Researchers crunched TV ratings data and found that exposure to ads for less healthful foods and drinks fell 38% for kids aged 2 to 5 and 28% for kids 6 to 11 between 2003 and 2009.
Kids are seeing fewer ads for foods and drinks high in saturated fat, sugar and sodium, a new study shows.
Researchers from the University of Illinois at Chicago crunched Nielsen Media Research ratings data and found that exposure to ads for less healthful foods and drinks fell 38% for kids aged 2 to 5 and 28% for kids 6 to 11 between 2003 and 2009. Overall exposure to food-related ads in general fell, too, as kids saw fewer ads for cereals, sweets, beverages and snacks.
“Things are moving in the right direction,” says Lisa Powell, lead author of the study and a senior research scientist at UIC’s Institute for Health Research and Policy. But she notes that in 2009, 86% of the food and drink ads seen by kids were for foods high in saturated fats, sugar or sodium — still an awfully large proportion, though it’s down from 94% in 2003.
The study, published online in Archives of Pediatrics & Adolescent Medicine, notes that given that last stat, the food industry’s self-regulation efforts still need beefing up, including greater participation by fast-food companies in the Children’s Food and Beverage Advertising Initiative, a project of the Council of Better Business Bureaus. CFBAI’s food and beverage company members pledge to eliminate or restrict their ads directed at kids.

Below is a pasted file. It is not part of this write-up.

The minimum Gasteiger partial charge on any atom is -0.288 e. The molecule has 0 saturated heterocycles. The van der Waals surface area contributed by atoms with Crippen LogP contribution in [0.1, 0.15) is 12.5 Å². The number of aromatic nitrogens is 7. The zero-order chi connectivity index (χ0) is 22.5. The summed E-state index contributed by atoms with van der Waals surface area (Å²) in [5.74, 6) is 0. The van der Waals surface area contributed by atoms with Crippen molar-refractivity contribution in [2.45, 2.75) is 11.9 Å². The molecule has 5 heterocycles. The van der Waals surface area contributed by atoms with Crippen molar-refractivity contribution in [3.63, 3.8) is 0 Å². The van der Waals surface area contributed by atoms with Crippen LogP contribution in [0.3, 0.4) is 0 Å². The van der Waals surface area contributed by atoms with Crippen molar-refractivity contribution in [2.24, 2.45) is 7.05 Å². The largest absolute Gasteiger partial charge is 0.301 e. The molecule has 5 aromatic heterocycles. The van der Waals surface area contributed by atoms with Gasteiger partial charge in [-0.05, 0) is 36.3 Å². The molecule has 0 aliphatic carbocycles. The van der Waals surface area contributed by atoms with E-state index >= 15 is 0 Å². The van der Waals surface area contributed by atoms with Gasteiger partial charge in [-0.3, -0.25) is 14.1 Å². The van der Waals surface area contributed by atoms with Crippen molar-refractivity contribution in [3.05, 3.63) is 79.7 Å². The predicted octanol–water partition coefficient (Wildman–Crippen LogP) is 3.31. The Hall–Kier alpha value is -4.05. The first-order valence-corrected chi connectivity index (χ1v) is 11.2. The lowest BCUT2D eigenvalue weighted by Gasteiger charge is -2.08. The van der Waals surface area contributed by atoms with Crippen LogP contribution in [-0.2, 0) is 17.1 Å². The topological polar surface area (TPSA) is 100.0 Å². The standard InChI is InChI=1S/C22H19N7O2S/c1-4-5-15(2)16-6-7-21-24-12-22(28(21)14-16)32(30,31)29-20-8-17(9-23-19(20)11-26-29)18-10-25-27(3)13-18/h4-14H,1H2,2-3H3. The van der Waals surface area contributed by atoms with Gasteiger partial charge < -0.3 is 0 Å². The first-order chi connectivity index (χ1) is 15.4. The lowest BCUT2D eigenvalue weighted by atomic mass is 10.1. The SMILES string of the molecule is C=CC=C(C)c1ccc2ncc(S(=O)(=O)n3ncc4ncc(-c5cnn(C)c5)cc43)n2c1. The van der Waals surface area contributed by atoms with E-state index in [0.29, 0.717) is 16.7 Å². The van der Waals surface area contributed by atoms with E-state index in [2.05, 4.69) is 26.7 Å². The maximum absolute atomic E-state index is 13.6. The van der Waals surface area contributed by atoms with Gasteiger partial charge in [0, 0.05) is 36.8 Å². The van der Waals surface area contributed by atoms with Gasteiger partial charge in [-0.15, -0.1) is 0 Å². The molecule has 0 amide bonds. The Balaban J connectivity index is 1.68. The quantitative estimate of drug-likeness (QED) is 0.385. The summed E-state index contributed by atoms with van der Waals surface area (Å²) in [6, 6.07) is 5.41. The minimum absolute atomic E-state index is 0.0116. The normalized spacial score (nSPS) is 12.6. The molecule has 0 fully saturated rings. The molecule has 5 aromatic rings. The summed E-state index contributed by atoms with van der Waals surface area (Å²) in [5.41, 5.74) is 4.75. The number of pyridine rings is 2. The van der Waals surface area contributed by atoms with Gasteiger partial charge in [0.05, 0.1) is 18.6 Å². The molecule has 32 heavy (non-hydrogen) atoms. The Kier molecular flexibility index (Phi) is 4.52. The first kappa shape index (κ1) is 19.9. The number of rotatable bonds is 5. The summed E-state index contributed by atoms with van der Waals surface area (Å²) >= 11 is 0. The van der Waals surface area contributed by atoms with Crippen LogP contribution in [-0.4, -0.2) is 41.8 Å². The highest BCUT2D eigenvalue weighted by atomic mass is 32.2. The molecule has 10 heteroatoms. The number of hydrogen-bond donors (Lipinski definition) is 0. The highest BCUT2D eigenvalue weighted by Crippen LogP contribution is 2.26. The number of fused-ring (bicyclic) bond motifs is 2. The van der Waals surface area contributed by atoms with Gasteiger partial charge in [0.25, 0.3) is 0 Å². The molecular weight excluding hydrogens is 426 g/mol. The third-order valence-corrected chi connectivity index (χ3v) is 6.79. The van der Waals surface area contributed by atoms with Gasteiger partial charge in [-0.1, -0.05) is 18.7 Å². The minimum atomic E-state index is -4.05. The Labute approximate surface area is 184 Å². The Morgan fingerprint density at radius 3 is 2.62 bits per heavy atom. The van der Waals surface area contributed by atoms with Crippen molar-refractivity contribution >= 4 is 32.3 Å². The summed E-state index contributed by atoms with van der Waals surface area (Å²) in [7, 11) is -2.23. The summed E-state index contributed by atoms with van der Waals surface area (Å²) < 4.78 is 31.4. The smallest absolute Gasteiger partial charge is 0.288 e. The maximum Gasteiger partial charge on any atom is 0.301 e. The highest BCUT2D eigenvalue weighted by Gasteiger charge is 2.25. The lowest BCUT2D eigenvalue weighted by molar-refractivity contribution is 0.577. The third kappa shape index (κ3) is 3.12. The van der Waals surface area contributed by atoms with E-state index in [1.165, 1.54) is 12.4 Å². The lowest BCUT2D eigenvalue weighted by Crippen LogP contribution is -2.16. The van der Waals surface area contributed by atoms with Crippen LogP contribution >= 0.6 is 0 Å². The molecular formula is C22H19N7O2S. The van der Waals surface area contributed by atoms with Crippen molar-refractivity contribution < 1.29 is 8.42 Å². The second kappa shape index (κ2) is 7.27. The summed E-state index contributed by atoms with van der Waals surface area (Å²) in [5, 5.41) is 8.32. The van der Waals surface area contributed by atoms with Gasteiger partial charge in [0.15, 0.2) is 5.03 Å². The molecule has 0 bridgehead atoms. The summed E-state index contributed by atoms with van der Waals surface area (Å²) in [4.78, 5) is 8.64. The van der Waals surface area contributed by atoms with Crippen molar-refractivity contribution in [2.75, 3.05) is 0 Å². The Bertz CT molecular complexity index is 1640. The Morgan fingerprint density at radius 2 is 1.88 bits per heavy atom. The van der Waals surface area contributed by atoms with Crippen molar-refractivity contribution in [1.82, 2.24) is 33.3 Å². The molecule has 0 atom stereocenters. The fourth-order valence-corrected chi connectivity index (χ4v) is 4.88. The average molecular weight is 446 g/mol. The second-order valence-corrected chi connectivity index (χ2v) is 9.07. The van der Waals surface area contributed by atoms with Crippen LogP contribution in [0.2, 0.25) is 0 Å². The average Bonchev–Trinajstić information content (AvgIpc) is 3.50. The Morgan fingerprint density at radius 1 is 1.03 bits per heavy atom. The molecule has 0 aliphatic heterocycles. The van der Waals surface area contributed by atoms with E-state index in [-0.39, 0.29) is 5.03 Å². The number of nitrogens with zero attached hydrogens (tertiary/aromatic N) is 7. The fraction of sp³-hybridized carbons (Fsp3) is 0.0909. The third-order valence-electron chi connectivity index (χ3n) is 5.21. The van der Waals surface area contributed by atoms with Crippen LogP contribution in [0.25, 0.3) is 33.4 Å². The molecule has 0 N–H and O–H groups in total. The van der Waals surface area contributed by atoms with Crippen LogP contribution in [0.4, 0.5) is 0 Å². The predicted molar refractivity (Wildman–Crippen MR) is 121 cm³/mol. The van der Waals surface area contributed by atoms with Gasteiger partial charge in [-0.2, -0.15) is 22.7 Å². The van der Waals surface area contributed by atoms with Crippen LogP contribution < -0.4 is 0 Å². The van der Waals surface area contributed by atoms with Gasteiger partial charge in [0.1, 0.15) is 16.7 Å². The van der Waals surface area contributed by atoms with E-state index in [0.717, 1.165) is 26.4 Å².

In contrast to the trend seen for other types of foods, younger kids saw 21% more fast food ads between 2003 and 2009 and older kids saw 31% more. In a statement, National Restaurant Association Director of Nutrition and Healthy Living Joy Dubost said the study “did not address the nutritional content of the advertisements and failed to establish whether the ads met the nutritional standards set by the authors.” Many fast-food ads are also for the restaurant itself rather than a specific product, Dubost said.
Changing the way companies market food to kids is a hot topic, and the landscape has shifted since the end of the study.
Last September, CFBAI members said they had harmonized their definition of child-directed programming, and now no participant will advertise on shows where 35% or more of the audience consists of kids aged 2 to 11, according to Elaine Kolish, director of CFBAI. She takes issue with the study’s focus on all ads kids are exposed to rather than just those directed at them.
Meantime, on the question of what constitutes a healthful or unhealthful food, the Obama administration in April proposed voluntary nutritional standards for foods marketed at kids and teens, both in terms of what to avoid (the usual baddies: saturated fat, added sugar and too much sodium) and what to include (fruits, vegetables, whole grains and lean protein).
CFBAI members responded with their own uniform food-specific guidelines for food marketing, replacing criteria from individual companies. The new standards include caps on calories, saturated fat, sugar and sodium, depending on the food item — though the New York Times noted that only one-third of the companies’ advertised products would have to be reformulated to meet the standards.
All of these changes might lead to further improvements, says Powell.